Within the short, finite amount of time, the faster the shopper is finding their needs and making purchases, the bigger their basket size will ultimately be. The notion of helping shoppers ‘expedite’ their shopping trip is not only counterintuitive to most retailers, but flies in the face of the long accepted belief that the longer shoppers linger in the store, the more they will buy.

Measure, benchmark and strive to improve shopper ‘buying rates’ in stores. Shopping trip length, while it will vary upon the physical size of the store, is a clear indicator of how efficient your stores are for you shoppers. Do not be alarmed if shopper centric merchandising practices reduce the shopper’s time in the store. As long as they are buying faster and building basket size in less time, shorter trip lengths are a positive indication that you are connecting with your shoppers on their terms, which is how it should be. The faster the shopper buys, the more they will buy on any given trip. If shoppers are spending at slower rate, lower basket sizes will result. Set benchmarks on shopper time and spending rates and work to steadily improve through smarter, shopper-centric merchandising.

5. Are We Relying Too Much on Discounts and Promotions?

As a new store manager, a wise man once said to me, “Mark, anyone can give it away, but only a good merchant knows how to sell at a good profit”. Certainly deals and promotions can be very powerful tools, especially for retailers that are positioned as a ‘high-low’ merchant. However, too much of the business being sold on promotion can be a harbinger for bigger problems to come. First and foremost, too many or too frequent promotions serve to dilute the impact of any single event. Further and more critical to the life of the business, it could be an indication that the everyday pricing is out of sync with the shopper’s expectations and the competitive environment.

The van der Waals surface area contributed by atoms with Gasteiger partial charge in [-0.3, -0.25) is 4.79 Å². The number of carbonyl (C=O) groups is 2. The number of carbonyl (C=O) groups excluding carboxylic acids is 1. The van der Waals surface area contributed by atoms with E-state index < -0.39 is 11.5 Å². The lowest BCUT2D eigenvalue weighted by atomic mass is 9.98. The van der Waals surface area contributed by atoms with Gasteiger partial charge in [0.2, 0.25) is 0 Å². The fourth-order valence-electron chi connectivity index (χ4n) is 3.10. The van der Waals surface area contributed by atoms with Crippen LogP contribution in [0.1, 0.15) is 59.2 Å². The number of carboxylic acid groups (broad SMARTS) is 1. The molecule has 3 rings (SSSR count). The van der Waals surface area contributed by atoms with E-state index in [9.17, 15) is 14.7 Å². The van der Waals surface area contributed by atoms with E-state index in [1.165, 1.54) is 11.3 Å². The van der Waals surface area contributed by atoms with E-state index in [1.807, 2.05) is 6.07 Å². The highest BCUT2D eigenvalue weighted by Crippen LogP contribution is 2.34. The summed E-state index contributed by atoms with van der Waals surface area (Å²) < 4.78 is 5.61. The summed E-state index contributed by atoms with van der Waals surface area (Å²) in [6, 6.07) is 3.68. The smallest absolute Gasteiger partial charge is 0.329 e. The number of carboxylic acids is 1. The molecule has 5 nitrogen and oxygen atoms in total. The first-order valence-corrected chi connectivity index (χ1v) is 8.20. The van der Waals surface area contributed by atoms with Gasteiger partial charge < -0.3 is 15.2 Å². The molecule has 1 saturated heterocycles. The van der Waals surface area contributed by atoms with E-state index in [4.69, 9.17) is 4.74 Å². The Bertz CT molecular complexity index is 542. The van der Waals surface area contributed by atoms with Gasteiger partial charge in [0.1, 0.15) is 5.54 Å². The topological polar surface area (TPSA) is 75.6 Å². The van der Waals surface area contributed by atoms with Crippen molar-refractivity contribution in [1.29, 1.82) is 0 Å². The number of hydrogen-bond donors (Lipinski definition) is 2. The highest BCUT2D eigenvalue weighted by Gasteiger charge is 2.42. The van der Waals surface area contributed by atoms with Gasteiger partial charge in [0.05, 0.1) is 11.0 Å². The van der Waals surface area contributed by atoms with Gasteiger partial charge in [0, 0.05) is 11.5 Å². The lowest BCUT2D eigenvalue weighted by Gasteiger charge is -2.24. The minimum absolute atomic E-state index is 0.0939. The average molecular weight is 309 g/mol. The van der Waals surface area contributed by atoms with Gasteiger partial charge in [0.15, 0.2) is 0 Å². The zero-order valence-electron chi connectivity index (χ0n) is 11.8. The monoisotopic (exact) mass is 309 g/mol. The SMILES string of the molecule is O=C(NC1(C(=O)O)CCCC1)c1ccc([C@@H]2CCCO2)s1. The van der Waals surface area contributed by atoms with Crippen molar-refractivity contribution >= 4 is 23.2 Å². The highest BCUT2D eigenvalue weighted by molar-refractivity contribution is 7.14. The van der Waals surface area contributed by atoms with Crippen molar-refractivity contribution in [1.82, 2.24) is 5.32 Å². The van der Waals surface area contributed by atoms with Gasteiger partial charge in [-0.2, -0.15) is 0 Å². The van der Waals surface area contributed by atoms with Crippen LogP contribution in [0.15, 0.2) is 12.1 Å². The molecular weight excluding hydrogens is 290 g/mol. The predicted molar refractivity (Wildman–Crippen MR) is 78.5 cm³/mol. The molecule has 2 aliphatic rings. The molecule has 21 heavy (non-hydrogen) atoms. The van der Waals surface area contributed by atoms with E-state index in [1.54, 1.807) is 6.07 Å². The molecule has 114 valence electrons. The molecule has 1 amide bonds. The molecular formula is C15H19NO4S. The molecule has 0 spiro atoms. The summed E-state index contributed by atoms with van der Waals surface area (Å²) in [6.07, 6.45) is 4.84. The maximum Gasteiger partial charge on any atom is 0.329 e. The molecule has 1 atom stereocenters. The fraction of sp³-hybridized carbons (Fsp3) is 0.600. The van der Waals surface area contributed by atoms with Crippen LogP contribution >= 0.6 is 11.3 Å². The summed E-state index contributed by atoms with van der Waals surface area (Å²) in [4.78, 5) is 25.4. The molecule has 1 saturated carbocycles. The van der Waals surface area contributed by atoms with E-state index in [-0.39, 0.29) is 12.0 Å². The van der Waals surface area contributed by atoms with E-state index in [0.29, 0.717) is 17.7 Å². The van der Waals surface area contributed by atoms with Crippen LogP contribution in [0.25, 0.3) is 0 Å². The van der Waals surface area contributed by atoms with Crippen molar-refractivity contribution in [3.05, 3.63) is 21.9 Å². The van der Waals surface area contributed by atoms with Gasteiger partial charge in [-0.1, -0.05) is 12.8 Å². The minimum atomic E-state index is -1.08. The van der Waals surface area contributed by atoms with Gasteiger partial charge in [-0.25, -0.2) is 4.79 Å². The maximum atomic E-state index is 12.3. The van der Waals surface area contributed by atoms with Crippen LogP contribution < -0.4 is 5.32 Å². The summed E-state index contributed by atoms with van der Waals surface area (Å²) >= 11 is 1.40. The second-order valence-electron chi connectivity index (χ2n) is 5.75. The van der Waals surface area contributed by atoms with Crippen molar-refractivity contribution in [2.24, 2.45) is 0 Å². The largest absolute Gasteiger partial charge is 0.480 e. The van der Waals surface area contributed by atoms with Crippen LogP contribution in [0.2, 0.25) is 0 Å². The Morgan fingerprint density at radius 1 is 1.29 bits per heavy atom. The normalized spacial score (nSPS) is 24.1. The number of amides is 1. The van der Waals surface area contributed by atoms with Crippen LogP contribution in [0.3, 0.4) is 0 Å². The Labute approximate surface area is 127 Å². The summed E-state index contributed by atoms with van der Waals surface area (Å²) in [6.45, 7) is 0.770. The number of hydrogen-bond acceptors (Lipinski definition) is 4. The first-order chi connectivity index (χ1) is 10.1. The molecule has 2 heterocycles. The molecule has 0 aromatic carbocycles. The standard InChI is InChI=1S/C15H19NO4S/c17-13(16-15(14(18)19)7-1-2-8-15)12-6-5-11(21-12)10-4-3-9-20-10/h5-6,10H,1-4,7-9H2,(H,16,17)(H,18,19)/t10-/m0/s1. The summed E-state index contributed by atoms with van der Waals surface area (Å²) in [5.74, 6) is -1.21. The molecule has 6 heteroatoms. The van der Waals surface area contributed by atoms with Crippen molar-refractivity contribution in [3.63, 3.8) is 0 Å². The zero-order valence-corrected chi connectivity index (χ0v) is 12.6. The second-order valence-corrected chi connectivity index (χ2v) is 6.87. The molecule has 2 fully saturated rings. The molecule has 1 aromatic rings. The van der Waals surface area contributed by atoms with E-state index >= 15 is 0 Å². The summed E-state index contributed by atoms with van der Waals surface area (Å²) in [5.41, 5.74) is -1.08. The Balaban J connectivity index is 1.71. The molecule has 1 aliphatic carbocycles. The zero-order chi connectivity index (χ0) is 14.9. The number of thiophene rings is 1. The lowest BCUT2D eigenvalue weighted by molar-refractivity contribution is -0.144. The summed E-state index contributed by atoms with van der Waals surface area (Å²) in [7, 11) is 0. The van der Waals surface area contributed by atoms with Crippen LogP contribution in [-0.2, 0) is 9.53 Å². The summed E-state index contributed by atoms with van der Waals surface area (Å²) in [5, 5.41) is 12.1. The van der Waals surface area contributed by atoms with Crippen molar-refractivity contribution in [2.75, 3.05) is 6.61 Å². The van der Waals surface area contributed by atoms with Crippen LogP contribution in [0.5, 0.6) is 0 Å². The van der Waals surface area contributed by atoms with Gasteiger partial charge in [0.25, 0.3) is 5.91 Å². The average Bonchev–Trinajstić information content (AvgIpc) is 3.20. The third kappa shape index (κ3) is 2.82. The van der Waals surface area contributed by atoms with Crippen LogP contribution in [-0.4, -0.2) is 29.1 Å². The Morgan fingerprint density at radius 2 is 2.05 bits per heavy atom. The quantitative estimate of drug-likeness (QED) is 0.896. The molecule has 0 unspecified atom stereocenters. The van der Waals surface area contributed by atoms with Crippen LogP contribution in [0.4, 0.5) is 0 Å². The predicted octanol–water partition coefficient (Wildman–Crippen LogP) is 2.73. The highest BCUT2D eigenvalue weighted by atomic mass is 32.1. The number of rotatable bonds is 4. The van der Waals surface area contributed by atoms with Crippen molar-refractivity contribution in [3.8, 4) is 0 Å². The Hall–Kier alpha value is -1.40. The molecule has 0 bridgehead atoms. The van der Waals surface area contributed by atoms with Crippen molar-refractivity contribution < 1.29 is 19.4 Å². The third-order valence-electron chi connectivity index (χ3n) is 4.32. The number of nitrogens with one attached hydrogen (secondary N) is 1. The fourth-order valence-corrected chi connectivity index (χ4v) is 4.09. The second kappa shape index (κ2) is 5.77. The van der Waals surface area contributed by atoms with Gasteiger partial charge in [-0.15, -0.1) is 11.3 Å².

It is difficult for anyone to make grandiose generalizations about pricing and promotion to specific retailers, as their effectiveness is driven in large part to localized variables such as demographics, shopper income levels, and competitive environments. However, on the whole, retailers discount too much and rely too heavily on promotions to drive their business.

To my knowledge, know one in the retail industry has developed a sure fire method of measuring the amount of wasted ‘markdown’ a retailer investment in a merchandising program. Most retailers would tell you that they intuitively know that what the retailer can measure is how much of their business is sold on promotion/discount versus full margin. If I were a CEO or CMO I would asked this question every week with the knowledge that good merchandising, good operations and good service can work in tandem to reduce the reliance on deals to drive more profitable sales.

It’s About Time ….Making the Case for Shopper Time Management

Most would agree that we have entered in a period of radical change in shopping behavior. Almost nothing is the same as it was a mere five years ago. New on-line competitors, technology aided shopping apps provide shoppers new options and retailers new ways to compete for shoppers. Through all of this progress, there is one thing that hasn’t changed. There are still only twenty-four hours in any given day.

To that very point, while shoppers are interested in new tools to help them save money, early returns indicate that shopping apps and new in-store technologies that save the shopper time are the ones rising to the top of the pile.

Traditionally, retailers almost totally ignore the “time investment” shoppers make to buy from them. Ask any retailer what their shopper’s average trip length is or how fast shoppers buy once they are in one of their stores, and you will likely get blank stares.

Aside from some attention to expedite the checkout process, retailers continue to assume that their shoppers relish looking for new ways to invest more of their time exploring aisles, alcoves, reading labels and scrolling directories. In 2015, this is nothing more than a retailer’s fantasy. To demonstrate this misguided mentality, store footprints have continuously grown over the years and along with it the corresponding decline in shopping efficiency.

closingspeed

 

The More Options Shoppers Have, The Less Time They Have for any One Retailer!